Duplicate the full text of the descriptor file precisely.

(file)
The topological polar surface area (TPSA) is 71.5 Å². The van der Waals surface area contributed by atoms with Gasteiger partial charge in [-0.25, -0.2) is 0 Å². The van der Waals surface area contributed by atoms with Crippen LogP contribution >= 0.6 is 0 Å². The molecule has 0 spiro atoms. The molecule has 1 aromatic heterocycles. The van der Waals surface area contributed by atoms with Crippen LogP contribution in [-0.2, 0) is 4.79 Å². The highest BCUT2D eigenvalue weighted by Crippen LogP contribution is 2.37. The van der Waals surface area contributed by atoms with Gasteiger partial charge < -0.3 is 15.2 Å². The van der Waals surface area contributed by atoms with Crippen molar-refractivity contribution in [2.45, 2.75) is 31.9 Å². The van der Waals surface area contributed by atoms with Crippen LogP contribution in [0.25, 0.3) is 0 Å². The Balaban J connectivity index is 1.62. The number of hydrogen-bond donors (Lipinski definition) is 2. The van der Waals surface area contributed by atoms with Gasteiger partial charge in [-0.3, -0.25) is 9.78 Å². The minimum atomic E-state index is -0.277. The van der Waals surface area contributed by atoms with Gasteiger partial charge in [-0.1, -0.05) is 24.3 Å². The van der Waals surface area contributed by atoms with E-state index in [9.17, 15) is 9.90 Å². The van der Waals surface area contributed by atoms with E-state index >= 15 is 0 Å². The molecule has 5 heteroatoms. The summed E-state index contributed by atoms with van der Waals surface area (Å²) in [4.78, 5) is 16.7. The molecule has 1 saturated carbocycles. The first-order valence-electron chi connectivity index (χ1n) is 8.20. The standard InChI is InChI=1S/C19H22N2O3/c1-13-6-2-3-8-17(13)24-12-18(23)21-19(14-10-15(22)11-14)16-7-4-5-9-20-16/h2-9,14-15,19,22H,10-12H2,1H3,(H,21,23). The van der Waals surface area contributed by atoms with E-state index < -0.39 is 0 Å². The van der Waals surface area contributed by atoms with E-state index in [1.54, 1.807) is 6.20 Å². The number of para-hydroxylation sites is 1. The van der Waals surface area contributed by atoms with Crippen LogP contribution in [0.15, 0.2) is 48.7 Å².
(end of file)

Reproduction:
The topological polar surface area (TPSA) is 71.5 Å². The van der Waals surface area contributed by atoms with Gasteiger partial charge in [-0.25, -0.2) is 0 Å². The van der Waals surface area contributed by atoms with Crippen LogP contribution >= 0.6 is 0 Å². The molecule has 0 spiro atoms. The molecule has 1 aromatic heterocycles. The van der Waals surface area contributed by atoms with Crippen LogP contribution in [-0.2, 0) is 4.79 Å². The highest BCUT2D eigenvalue weighted by Crippen LogP contribution is 2.37. The van der Waals surface area contributed by atoms with Gasteiger partial charge < -0.3 is 15.2 Å². The van der Waals surface area contributed by atoms with Crippen molar-refractivity contribution in [2.45, 2.75) is 31.9 Å². The van der Waals surface area contributed by atoms with Crippen LogP contribution in [0.25, 0.3) is 0 Å². The Balaban J connectivity index is 1.62. The number of hydrogen-bond donors (Lipinski definition) is 2. The van der Waals surface area contributed by atoms with Gasteiger partial charge in [-0.3, -0.25) is 9.78 Å². The minimum atomic E-state index is -0.277. The van der Waals surface area contributed by atoms with Gasteiger partial charge in [-0.1, -0.05) is 24.3 Å². The van der Waals surface area contributed by atoms with E-state index in [9.17, 15) is 9.90 Å². The van der Waals surface area contributed by atoms with E-state index >= 15 is 0 Å². The molecule has 5 heteroatoms. The summed E-state index contributed by atoms with van der Waals surface area (Å²) in [4.78, 5) is 16.7. The molecule has 1 saturated carbocycles. The first-order valence-electron chi connectivity index (χ1n) is 8.20. The standard InChI is InChI=1S/C19H22N2O3/c1-13-6-2-3-8-17(13)24-12-18(23)21-19(14-10-15(22)11-14)16-7-4-5-9-20-16/h2-9,14-15,19,22H,10-12H2,1H3,(H,21,23). The van der Waals surface area contributed by atoms with E-state index < -0.39 is 0 Å². The van der Waals surface area contributed by atoms with E-state index in [1.54, 1.807) is 6.20 Å². The number of para-hydroxylation sites is 1. The van der Waals surface area contributed by atoms with Crippen LogP contribution in [0.15, 0.2) is 48.7 Å².